As Aristotle said, one must not believe everything that is presented on the Internet as the wisdom of a famous person. The statement attributed to Einstein that we only use 10% of our brain comes from pre-Internet times. Only Einstein was not a brain researcher, but a physicist who said, with no humor, "God doesn't play" and, secondly, the brain researchers still have no idea how consciousness actually gets into the brain. To state this ignorance as a percentage would be a little exaggerated.
France's imaginative filmmaker Luc Besson, on the other hand, is completely painless when it comes to logic. The lover of strong female characters and improbable stories created with the one-woman army Nikita 1990 the prototype of all almost superhuman fighters. In 1997 Besson crossed this threshold The fifth Element. His new heroine was only humane in appearance, but in reality a futuristic-mystical marvel. The story was pure nonsense, but due to the very earthly appearing protagonists self-deprecating enough that one could simply enjoy the film as an extremely over-the-top pop spectacle. Now the crazy Frenchman is about to take the next cinematic evolutionary leap. The same difference on the normality scale that between Nikita and The fifth Element exists, also exists between The fifth Element and Lucy:
The American party girl Lucy (Scarlett Johansson) is studying in Taiwan. After a night of partying, she meets her dodgy friend Richard (Pilou Asbaek). Before Lucy knows it, he has tied a silver suitcase with dubious contents to her arm with a handcuff. Now Lucy has to hand this suitcase over to Mr. Jang (Choi Min-sik) against her will, as only he has the key to her handcuffs. It turns out that there are four plastic bags with blue glittering crystals in this suitcase. The substance is synthetic CPH4, a substance that is produced in tiny amounts in the womb and initiates an enormous developmental boost in the unborn child. In higher doses, CPH4 acts as a euphoric drug that is set to become the new hit on Europe's party scene. Mr. Jang has Lucy and three other involuntary couriers sew a bag of the substance into her abdominal wall. Due to a misstep by one of his employees, Lucy's pouch tears and a fatal overdose of the substance escapes. As a side effect, the remaining 24 hours with Lucy gradually activate the 90% idle mental capacity ...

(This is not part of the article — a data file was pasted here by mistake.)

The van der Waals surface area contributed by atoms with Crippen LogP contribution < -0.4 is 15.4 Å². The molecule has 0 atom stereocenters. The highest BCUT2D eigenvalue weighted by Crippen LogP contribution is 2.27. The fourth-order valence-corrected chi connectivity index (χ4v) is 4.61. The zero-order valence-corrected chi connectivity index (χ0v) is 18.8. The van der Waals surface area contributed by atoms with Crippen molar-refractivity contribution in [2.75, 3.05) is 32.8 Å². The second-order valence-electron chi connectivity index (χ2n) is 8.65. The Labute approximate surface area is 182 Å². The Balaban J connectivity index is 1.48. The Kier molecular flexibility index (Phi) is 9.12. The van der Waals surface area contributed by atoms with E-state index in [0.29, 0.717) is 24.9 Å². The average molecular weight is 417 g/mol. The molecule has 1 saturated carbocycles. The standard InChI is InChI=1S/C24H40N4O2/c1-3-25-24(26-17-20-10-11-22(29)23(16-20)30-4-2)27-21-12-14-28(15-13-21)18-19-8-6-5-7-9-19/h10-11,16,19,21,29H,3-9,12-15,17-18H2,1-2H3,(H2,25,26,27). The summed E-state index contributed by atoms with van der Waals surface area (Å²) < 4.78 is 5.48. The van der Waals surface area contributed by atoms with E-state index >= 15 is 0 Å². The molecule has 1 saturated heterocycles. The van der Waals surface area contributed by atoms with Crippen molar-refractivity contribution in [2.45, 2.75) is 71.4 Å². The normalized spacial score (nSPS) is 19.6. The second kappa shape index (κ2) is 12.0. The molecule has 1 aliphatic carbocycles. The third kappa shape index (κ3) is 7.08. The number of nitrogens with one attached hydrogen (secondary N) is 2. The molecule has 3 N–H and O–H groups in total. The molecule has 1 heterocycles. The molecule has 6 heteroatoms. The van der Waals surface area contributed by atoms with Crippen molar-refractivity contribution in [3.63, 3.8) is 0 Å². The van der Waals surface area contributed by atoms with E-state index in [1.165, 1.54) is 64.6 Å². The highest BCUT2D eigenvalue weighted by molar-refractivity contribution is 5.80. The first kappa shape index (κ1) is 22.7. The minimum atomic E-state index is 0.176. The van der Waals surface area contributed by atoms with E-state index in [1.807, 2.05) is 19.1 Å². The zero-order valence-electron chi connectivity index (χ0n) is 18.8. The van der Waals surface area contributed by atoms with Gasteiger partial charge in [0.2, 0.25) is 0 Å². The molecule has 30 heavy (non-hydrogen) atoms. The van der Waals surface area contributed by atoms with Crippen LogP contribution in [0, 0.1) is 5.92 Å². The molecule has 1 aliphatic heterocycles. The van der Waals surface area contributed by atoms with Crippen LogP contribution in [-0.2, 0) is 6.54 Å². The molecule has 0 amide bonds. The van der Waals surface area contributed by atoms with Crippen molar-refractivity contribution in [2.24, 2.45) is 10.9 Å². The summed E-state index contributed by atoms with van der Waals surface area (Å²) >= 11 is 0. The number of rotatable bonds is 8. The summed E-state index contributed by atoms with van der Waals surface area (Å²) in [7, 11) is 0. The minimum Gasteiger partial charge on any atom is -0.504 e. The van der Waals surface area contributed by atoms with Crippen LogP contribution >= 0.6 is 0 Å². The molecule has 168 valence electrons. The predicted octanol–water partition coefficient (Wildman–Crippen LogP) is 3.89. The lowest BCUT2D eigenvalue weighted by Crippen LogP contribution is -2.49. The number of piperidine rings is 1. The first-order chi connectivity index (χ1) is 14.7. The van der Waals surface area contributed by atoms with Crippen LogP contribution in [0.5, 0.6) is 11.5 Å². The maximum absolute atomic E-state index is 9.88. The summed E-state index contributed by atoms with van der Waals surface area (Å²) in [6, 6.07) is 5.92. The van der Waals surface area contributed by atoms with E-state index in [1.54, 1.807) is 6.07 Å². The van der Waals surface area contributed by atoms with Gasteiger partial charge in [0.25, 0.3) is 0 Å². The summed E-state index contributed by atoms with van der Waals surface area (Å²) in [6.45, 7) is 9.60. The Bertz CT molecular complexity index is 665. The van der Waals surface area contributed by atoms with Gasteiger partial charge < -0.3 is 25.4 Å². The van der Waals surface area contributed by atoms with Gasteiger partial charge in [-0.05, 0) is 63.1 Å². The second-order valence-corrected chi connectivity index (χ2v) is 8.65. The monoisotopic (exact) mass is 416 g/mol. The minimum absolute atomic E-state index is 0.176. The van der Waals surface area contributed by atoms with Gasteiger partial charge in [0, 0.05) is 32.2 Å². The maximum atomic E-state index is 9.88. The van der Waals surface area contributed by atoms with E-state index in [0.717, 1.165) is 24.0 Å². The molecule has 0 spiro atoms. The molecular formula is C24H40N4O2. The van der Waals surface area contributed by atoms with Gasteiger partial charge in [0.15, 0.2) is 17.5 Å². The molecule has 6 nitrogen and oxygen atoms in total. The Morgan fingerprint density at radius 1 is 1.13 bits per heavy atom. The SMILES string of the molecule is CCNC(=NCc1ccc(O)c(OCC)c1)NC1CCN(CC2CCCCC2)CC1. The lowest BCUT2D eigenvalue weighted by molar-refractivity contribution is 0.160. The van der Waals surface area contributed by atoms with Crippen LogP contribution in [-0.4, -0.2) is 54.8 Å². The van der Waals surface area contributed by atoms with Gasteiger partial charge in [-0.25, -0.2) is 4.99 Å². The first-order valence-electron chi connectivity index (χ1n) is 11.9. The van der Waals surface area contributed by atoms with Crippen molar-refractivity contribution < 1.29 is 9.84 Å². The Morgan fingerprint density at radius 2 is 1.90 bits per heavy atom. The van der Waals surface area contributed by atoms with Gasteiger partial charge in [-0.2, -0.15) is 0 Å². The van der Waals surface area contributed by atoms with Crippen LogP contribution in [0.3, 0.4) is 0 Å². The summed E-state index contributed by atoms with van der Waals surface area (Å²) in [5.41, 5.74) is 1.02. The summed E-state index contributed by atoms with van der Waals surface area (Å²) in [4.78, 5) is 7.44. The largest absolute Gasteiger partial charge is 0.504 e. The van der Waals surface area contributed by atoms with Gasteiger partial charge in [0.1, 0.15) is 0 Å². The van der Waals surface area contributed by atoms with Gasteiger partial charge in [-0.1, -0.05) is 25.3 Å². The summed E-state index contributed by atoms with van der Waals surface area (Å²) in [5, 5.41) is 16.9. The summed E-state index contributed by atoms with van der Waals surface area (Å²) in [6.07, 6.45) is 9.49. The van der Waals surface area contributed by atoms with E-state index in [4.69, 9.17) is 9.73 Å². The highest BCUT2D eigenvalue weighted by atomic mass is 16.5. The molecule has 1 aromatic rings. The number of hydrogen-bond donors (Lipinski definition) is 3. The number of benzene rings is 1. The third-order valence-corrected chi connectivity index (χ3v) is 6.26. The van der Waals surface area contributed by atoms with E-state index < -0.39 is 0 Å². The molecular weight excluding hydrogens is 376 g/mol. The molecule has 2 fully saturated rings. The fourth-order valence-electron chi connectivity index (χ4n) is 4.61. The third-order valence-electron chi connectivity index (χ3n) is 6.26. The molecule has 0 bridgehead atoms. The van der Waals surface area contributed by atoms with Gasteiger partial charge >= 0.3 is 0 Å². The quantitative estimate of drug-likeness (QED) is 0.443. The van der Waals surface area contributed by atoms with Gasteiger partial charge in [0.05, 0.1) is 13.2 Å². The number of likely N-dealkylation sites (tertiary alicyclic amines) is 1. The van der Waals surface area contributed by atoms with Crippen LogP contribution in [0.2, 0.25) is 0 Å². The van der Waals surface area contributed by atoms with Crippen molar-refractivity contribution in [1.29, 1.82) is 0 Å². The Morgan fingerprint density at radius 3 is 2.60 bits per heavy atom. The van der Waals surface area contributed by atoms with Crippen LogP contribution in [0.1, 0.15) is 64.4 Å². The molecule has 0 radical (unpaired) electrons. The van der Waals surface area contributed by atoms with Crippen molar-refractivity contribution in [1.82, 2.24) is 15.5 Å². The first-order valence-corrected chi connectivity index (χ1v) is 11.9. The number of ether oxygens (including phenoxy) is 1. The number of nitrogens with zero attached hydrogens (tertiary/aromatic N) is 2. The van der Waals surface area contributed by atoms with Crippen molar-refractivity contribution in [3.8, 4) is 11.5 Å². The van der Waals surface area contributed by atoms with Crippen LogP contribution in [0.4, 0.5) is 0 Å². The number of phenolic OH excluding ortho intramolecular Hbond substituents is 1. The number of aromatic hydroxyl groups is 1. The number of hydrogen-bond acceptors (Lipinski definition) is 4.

... Even the famous brain researcher Samuel Norman (Morgan Freeman) cannot imagine what that means. He knows, however, that unlike humans, dolphins develop a full 20% of their mental capacity. That is the reason why the clever mammals have developed an extremely precise endogenous echo sounder system. - Applied to humans, this would roughly mean that high intelligence goes hand in hand with enhanced eyesight. - In an illogical way, Lucy's constantly increasing intelligence is not expressed in an improvement in her logical abilities, but in the increasing development of supernatural and superhuman abilities. - The physicist and wheelchair user Stephen Hawking, who is often seen as Einstein's successor, would certainly like it if this thesis were even only 10% true ...
However, none of this is a problem for the French cinema magician Luc Besson. It's just that the angry CPH4 in Lucy's brain not only gradually cracks all mental barriers, but to the same extent also undermines the laws of logic. Around Lucy As a viewer, you should therefore assume that Besson designed this film from the start as a completely unbelievable camp grenade, against yourself The fifth Element acts a lot good and honest. In this context, however, it is very irritating that Lucy constantly trying very seriously to underpin the humbug shown "scientifically".
As with The fifth Element is also Lucy a poppy and pathetic story of creation. The name of the protagonist alludes to the oldest humanoid skeleton found so far, named "Lucy" by scientists. This original Lucy is also presented in a rather poor animation in a way reminiscent of the Stanley Kubricks opening 2001: A Space Odyssey remind. Lucy, embodied by Scarlett Johansson, is now also making an evolutionary leap, which is in no way inferior to that from ape to human. It is not without reason that Luc Besson chooses a miracle drug, of all things, that is produced during pregnancy. However, the effect is as if the monkeys had not learned to speak, but to read minds and then learned to fly. - In the end, of course, these are all small-minded considerations that the true fan of audiovisual overwhelming cinema brushes aside with a snap of his fingers. That is why you should simply reduce the modest 10% personal capacity utilization to 1%. Then almost a small masterpiece is revealed here:
Even the cast is absolutely top notch. With the out Oldboy known Choi Min-sik as Mr. Jang Lucy about the most charismatic antagonist in a Besson film since Gary Oldman turned into Léon - the professional Throwing pills grimacing madly. The always excellent Morgan Freeman is the raving brain researcher Samuel Norman so convincing that one would almost like to relieve him of the nonsense he sells. No wonder: after all, the exceptional actor previously dealt with the almost equally nonsensical sci-fi cucumber Trancendence intensively prepared for this role. Scarlett Johansson in the lead role is the ultimate Lucy in several ways: Until recently, Woody Allen's blonde muse had loved to feed the press with such earth-shattering remarks as that she likes her boobies. That gives her credibility as the initially slightly underexposed party mummy. Most recently she was in as the erotic voice of an "operating system" Her made the evolutionary leap into superhuman artificial intelligence. And then there is the sad thing about her lead role in Jonathan Glazers Under the skin - sad because Scarlett, as a man-murdering alien, does not regularly come to German cinemas. - And the rest? - Indescribably overwhelming visual cinema magic!